A new special report released today by the Intergovernmental Panel on Climate Change (IPCC) has concluded that better land management is necessary to tackle climate change, raising urgency about the need for more collective action to ensure the world’s forests, farms, and other landscapes are protected and developed in a sustainable way.
Land is a critical resource, says the IPCC report. It finds that land is under growing human pressure, and that climate change is adding to challenges such as degradation, desertification, deforestation, and food insecurity. To keep global warming in check, the report finds that it will be necessary to reduce greenhouse gas emissions from all sectors including land and food.
“It’s extremely encouraging to see that the new IPCC report recognizes the importance of sustainable land management in climate change impacts,” said Naoko Ishii, CEO and Chairperson of the Global Environment Facility. “And, noteworthy,” she said, “that it asks for a food systems response as one of the key measures to help deal with the problem.”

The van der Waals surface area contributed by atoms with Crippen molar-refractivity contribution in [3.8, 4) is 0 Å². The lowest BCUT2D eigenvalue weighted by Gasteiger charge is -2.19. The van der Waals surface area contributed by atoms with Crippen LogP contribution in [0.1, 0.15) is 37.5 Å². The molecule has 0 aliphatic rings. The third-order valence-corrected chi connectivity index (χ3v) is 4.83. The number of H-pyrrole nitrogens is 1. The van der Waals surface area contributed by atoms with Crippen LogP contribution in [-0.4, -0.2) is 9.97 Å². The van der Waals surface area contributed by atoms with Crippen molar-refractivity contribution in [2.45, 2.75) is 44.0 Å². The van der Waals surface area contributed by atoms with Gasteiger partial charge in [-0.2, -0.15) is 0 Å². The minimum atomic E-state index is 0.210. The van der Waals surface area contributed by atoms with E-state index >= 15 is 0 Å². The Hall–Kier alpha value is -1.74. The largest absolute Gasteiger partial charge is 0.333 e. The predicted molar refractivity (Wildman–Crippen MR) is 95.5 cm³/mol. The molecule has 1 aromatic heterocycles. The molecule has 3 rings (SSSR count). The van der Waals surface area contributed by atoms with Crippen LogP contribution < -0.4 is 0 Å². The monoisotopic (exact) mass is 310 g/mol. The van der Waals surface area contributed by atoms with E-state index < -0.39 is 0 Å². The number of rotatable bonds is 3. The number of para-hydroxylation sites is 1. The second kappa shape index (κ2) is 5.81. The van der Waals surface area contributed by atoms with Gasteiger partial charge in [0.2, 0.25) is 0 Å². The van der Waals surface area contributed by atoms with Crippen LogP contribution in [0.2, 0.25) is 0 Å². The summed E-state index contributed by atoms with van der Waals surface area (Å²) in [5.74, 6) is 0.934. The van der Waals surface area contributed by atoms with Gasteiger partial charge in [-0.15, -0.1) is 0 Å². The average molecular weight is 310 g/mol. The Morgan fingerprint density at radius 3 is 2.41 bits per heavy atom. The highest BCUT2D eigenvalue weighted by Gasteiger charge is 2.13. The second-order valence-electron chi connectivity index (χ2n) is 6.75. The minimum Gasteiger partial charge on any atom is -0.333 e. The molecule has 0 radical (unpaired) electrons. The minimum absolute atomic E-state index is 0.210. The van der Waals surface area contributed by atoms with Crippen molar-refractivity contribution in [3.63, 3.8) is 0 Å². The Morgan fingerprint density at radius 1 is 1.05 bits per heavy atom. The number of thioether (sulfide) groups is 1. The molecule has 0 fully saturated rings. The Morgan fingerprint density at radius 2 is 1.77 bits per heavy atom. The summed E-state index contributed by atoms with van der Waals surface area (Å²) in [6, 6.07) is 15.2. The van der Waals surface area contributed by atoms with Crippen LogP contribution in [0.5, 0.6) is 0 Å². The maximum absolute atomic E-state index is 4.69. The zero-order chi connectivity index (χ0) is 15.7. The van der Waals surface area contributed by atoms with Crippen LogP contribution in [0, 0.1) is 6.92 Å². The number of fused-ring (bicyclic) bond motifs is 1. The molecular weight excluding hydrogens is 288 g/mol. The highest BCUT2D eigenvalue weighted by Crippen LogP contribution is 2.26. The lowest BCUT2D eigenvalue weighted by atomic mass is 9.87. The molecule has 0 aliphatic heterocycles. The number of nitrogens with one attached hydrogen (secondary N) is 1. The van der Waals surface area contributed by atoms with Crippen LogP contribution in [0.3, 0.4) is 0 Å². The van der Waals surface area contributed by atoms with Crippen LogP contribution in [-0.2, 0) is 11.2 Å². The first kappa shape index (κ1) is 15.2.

“In response to such challenges, the GEF has secured $430 million for its FOLUR Impact Program, which aims to help transform the food and land use system,” Ishii continued.
At the last GEF Council in June 2019, governments approved $232 million for the first batch of FOLUR (Food Systems, Land Use and Restoration) Impact Program projects in 18 countries in Africa, Latin America, and Asia.
The Council also approved $262 million for sustainable forest management programs focused on the Amazon, the Congo basin, and dryland landscapes.
For more information, see the 56th GEF Council event page.
About the IPCC Report
The report’s full name is Climate Change and Land, an IPCC special report on climate change, desertification, land degradation, sustainable land management, food security, and greenhouse gas fluxes in terrestrial ecosystems.
It will be a key scientific input into forthcoming climate and environment negotiations, such as the Conference of the Parties of the UN Convention to Combat Desertification (COP14) in New Delhi, India in September and the UN Framework Convention on Climate Change Conference (COP25) in Santiago, Chile, in December.